A conservative’s attempt at political satire has caused an uproar in Anaheim.
Blogger Matthew Cunningham posted an image to his “Anaheim Blog” last week of a burned teddy bear with a gaping hole in its face next to two lit candles, one of which depicted the Virgen of Guadalupe -- a figure revered among Mexican Americans. The blog post was titled “Senseless Teddy Bear-icide Near Anaheim City Hall.”
Critics pounced on Cunningham in the comments section of the post, calling the image insensitive to Mexican Americans, who have experienced the brunt of a history of police violence that sparked major protests in Anaheim last year.
“Showing your true colors with the Mexi mocking of candlelight vigils,” Gabriel San Roman, a journalist with Orange County Weekly wrote. “Maybe you should come to one sometime, instead.”
Cunningham, who describes himself as a “veteran of Orange County public affairs,” responded with an insult.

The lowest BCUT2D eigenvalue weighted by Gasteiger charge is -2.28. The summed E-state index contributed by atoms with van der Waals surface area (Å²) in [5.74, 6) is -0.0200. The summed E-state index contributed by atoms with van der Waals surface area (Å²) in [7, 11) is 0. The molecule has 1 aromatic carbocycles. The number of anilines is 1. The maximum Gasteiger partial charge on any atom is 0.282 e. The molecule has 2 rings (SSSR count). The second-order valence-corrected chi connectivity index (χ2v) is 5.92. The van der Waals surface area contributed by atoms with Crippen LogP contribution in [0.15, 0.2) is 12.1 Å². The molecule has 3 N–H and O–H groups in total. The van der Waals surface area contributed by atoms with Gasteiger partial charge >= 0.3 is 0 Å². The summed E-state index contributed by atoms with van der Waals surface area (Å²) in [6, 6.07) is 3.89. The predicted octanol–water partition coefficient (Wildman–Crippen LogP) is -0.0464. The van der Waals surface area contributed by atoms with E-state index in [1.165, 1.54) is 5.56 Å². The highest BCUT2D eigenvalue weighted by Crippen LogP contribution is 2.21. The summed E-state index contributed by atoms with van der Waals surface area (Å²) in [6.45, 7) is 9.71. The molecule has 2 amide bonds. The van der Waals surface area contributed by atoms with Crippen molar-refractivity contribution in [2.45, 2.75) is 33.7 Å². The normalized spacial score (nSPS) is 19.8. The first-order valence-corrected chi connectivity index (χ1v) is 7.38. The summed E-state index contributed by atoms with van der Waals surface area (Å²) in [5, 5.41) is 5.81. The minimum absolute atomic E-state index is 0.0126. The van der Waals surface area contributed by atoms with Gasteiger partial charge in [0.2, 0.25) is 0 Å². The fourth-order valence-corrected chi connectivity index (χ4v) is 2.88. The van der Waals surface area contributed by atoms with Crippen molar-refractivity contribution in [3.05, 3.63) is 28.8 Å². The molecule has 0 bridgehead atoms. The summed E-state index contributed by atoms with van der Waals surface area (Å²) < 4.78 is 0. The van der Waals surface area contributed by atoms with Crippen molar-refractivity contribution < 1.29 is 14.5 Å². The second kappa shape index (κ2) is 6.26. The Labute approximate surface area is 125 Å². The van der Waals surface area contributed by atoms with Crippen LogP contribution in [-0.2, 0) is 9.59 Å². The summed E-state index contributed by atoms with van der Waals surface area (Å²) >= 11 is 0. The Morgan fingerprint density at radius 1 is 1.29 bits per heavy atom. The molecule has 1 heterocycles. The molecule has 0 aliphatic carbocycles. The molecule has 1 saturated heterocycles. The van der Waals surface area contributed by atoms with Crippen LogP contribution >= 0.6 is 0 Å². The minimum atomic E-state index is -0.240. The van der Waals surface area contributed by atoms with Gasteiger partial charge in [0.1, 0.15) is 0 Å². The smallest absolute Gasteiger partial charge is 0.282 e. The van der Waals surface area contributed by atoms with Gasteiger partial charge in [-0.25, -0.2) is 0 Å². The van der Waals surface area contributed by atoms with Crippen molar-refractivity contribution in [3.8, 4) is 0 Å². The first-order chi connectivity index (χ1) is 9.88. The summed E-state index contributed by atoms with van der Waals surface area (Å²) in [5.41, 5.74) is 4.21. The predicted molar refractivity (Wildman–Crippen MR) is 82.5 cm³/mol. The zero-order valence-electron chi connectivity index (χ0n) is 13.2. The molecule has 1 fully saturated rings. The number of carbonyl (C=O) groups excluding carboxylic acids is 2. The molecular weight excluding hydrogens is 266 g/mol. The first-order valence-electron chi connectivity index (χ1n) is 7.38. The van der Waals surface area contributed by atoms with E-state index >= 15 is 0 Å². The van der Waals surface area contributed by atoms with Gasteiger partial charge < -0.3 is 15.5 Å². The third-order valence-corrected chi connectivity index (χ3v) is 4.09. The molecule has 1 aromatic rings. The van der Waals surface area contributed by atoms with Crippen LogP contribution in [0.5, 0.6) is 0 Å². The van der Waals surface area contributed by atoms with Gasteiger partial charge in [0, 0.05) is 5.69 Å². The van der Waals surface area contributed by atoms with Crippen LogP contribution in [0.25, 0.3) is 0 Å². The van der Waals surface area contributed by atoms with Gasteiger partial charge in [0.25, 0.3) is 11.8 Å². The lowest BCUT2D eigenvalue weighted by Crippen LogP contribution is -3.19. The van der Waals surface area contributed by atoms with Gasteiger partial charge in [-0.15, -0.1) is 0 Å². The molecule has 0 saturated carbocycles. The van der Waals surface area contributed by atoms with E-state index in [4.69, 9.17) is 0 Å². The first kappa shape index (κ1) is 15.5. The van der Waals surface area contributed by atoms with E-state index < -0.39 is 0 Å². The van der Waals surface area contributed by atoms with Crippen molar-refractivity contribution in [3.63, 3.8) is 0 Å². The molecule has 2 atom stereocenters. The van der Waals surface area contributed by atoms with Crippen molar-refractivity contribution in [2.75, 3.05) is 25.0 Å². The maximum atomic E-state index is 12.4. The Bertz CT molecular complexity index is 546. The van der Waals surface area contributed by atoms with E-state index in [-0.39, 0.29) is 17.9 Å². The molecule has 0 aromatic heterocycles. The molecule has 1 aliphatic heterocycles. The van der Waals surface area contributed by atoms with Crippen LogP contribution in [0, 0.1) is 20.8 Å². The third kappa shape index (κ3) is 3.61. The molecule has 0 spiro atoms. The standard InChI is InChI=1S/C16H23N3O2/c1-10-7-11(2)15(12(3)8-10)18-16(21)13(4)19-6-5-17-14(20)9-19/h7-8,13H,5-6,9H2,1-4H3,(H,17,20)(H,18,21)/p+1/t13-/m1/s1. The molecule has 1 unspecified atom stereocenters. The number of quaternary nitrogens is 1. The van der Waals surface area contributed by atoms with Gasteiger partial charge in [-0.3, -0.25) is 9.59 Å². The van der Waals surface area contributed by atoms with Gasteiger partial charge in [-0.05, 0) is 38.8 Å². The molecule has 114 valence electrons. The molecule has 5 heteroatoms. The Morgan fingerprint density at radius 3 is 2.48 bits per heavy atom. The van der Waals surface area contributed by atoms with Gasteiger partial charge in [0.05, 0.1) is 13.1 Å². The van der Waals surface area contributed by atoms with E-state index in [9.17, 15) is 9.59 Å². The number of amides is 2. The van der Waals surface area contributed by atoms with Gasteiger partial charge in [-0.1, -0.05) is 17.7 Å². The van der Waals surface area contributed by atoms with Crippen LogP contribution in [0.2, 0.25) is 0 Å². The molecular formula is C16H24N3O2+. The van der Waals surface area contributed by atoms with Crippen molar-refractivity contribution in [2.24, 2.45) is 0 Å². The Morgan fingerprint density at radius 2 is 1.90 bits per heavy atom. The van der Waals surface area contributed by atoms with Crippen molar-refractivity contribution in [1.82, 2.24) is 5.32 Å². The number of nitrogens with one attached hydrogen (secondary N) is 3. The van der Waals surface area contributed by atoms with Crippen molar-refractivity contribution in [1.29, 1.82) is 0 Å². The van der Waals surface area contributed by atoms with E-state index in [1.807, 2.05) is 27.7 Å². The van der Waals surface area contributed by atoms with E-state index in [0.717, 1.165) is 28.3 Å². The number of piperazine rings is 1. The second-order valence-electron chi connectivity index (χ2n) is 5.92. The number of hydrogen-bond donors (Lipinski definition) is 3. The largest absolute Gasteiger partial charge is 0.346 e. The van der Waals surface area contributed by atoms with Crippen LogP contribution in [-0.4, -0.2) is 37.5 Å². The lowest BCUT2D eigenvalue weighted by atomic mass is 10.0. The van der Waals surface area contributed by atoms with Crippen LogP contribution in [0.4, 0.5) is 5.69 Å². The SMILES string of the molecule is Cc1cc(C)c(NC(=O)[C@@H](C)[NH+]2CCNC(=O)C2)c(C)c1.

“Oh chill out, Gabby,” Cunningham wrote in response. “It’s called humor. I assume some PC idiot would make the comment you made.”
Theresa Smith didn’t find the image funny either. According to Voice of O.C., Smith had held a candlelight vigil for her son Caesar Cruz outside the Anaheim Police Department just the day before Cunningham’s post.
“You’re making fun of me losing a child, having to bury him,” Smith said, according to Voice of O.C. “I’m outraged. I’m absolutely outraged.”
Police shot and killed Cruz in a Wal-Mart parking lot in 2009, after unmarked cars had tailed him based on reports that a parolee had been seen sighted cruising the streets with a handgun. Cruz was not in fact a parolee, but police said they found a handgun in the car after shooting Cruz.
Having realized the post was offending people, Cunningham removed it from his blog and replaced it with an explanation.
This post was intended as satire of the tendency of leftists to claim tragedies of violence as evidence of this or that underlying systemic social injustice, and then to exploit them to push political/policy agendas. I did not have any particular person or incident in mind when I wrote it, and anyone suggesting otherwise is totally mistaken.